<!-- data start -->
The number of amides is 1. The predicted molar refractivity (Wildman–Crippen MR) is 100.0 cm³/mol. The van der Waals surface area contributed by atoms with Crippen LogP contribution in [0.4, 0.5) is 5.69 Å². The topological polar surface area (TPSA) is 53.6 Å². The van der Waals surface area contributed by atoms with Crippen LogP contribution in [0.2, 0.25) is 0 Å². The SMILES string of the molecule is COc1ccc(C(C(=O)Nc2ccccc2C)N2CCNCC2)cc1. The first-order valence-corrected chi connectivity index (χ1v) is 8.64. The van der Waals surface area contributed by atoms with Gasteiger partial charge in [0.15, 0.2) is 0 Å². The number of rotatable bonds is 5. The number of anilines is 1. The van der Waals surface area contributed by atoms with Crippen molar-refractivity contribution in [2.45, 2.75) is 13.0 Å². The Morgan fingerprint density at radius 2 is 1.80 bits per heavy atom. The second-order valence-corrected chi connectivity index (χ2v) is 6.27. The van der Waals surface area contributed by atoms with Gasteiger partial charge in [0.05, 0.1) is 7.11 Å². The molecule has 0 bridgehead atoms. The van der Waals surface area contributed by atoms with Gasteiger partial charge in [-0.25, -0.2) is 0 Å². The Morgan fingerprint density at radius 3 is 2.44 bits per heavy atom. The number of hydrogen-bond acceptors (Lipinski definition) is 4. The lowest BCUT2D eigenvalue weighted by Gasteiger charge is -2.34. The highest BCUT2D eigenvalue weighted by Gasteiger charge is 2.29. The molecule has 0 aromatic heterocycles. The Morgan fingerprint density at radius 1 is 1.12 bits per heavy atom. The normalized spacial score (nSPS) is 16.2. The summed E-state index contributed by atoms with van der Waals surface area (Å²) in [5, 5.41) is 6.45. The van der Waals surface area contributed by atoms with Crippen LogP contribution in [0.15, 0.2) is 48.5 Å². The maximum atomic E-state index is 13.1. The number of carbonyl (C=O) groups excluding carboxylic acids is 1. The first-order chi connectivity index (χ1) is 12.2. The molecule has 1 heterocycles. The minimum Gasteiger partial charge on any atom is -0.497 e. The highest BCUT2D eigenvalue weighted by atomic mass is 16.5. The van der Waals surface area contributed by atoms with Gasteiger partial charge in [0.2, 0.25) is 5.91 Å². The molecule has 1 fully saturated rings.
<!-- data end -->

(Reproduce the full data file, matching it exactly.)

The number of amides is 1. The predicted molar refractivity (Wildman–Crippen MR) is 100.0 cm³/mol. The van der Waals surface area contributed by atoms with Crippen LogP contribution in [0.4, 0.5) is 5.69 Å². The topological polar surface area (TPSA) is 53.6 Å². The van der Waals surface area contributed by atoms with Crippen LogP contribution in [0.2, 0.25) is 0 Å². The SMILES string of the molecule is COc1ccc(C(C(=O)Nc2ccccc2C)N2CCNCC2)cc1. The first-order valence-corrected chi connectivity index (χ1v) is 8.64. The van der Waals surface area contributed by atoms with Gasteiger partial charge in [0.15, 0.2) is 0 Å². The number of rotatable bonds is 5. The number of anilines is 1. The van der Waals surface area contributed by atoms with Crippen molar-refractivity contribution in [2.45, 2.75) is 13.0 Å². The Morgan fingerprint density at radius 2 is 1.80 bits per heavy atom. The second-order valence-corrected chi connectivity index (χ2v) is 6.27. The van der Waals surface area contributed by atoms with Gasteiger partial charge in [0.05, 0.1) is 7.11 Å². The molecule has 0 bridgehead atoms. The van der Waals surface area contributed by atoms with Gasteiger partial charge in [-0.25, -0.2) is 0 Å². The Morgan fingerprint density at radius 3 is 2.44 bits per heavy atom. The number of hydrogen-bond acceptors (Lipinski definition) is 4. The lowest BCUT2D eigenvalue weighted by Gasteiger charge is -2.34. The highest BCUT2D eigenvalue weighted by Gasteiger charge is 2.29. The molecule has 0 aromatic heterocycles. The Morgan fingerprint density at radius 1 is 1.12 bits per heavy atom. The normalized spacial score (nSPS) is 16.2. The summed E-state index contributed by atoms with van der Waals surface area (Å²) in [5, 5.41) is 6.45. The van der Waals surface area contributed by atoms with Crippen LogP contribution in [0.15, 0.2) is 48.5 Å². The maximum atomic E-state index is 13.1. The number of carbonyl (C=O) groups excluding carboxylic acids is 1. The first-order chi connectivity index (χ1) is 12.2. The molecule has 1 heterocycles. The minimum Gasteiger partial charge on any atom is -0.497 e. The highest BCUT2D eigenvalue weighted by atomic mass is 16.5. The van der Waals surface area contributed by atoms with Gasteiger partial charge in [0.2, 0.25) is 5.91 Å². The molecule has 1 fully saturated rings.